Now, I enjoy a good guilty pleasure conversation as much as the next person. I can wax poetic about Dexter with the best of them and have watched plenty of reality TV. But at that moment, I felt sick with the knowledge that the things we care about are often vastly unaligned with the things that actually matter.
I had come from a place where getting water from the pump outside town was an affair that took hours, where people genuinely went hungry, where basic human needs were at the forefront of every mind. I was trying to wrap my so-young mind around the complexity and sadness and beauty and diversity of the world. And somehow we had digressed into a discussion about Kelly Clarkson or whatever the hell the latest reality TV show was at the time.
I felt more out of place than I ever had before.
* * * * *
This summer, while having lunch with a political journalist whose work I respect (and who is just as wonderful in person as she is online) in DC, I started thinking again about Africa. About being 15. About that dose of heartbreaking humility and the permanent change it wrought.
She was talking about education, about growing up, and about how she wishes it was a requirement for every child to travel. To go somewhere where the people are different, the place is different, the viewpoints are different.
Because there’s still so much hate, so much racism, so much of this false cultural superiority complex, much of it driven by fear and politics here in the states.
But how can you hate people who are different from you if they are also your childhood friends, your teachers, your surrogate parents? How can you be afraid of your best friend? And how can you keep your black-and-white way of thinking when you are dropped into the heart of a complicated grey situation?
Everyone should have to travel while they’re young, she said.
I agreed heartily. Travel. Travel. Travel. Especially while you’re young, while you’re forming your ideas, while you’re on a quest to understand the world you live in. Especially to a place that is nothing like your place in the world.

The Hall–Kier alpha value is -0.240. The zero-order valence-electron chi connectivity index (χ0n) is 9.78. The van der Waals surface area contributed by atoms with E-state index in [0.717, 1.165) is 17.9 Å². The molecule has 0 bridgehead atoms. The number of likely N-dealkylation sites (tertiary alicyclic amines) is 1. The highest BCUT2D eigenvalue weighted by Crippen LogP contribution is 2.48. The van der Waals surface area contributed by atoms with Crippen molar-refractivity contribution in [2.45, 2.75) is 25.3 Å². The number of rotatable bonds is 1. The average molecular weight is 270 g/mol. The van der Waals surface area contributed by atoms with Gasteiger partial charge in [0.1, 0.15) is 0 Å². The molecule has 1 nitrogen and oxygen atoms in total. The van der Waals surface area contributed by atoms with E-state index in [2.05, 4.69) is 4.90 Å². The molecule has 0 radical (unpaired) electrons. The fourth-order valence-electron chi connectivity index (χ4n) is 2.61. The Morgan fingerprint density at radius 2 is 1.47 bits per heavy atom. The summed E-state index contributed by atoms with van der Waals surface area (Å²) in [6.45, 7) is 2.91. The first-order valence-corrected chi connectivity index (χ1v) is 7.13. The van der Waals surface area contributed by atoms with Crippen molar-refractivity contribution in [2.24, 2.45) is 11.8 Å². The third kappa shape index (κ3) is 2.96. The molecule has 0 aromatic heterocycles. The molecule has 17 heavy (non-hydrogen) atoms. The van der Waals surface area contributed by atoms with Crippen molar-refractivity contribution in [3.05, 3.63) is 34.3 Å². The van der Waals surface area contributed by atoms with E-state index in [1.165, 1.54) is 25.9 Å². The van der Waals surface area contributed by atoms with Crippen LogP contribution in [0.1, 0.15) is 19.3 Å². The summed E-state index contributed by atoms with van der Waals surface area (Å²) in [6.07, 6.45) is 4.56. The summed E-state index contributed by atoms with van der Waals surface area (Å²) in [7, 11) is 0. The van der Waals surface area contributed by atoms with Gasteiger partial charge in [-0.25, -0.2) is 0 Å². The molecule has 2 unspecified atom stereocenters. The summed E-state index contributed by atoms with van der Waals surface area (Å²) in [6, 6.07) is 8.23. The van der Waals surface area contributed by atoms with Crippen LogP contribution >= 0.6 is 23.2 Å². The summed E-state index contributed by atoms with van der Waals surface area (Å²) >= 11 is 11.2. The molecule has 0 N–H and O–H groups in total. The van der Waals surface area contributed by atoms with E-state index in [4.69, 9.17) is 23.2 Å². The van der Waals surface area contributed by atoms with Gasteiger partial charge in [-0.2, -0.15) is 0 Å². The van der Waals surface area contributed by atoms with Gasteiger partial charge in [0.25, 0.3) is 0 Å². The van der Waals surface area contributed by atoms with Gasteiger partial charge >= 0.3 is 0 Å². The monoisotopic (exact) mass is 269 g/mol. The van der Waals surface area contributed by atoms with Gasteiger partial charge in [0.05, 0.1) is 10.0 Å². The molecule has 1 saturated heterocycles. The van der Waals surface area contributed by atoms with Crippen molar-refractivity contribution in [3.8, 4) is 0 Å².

And don’t just travel. Listen. Listen. Listen. Stop assuming you already understand. Don’t go to educate, but to connect, to be educated, to see from another perspective.
And if you want to help, to volunteer? Don’t follow my example. Instead, do your research. Find companies that are truly helping and do something truly helpful. Build a school. Repair homes. Use your nursing skills. Teach English, which can help people secure better jobs in sectors like tourism or international business. And whatever you do, do it because that’s how the world should be, not because you think you have the answers, the better culture, the elusive truth.
* * * * *
Quite a lot recently, I’ve heard people saying that travel can’t change your life.
I’m sure this is a response to the absurd assertion that travel will always change your life.
But the truth is somewhere in between.
Travel won’t always change your life. The simple act of movement isn’t necessarily a catalyst for soul-level changes.
But sometimes it changes everything. Especially when you’re young. Especially if you ask yourself the hard questions. Especially if you are willing to change.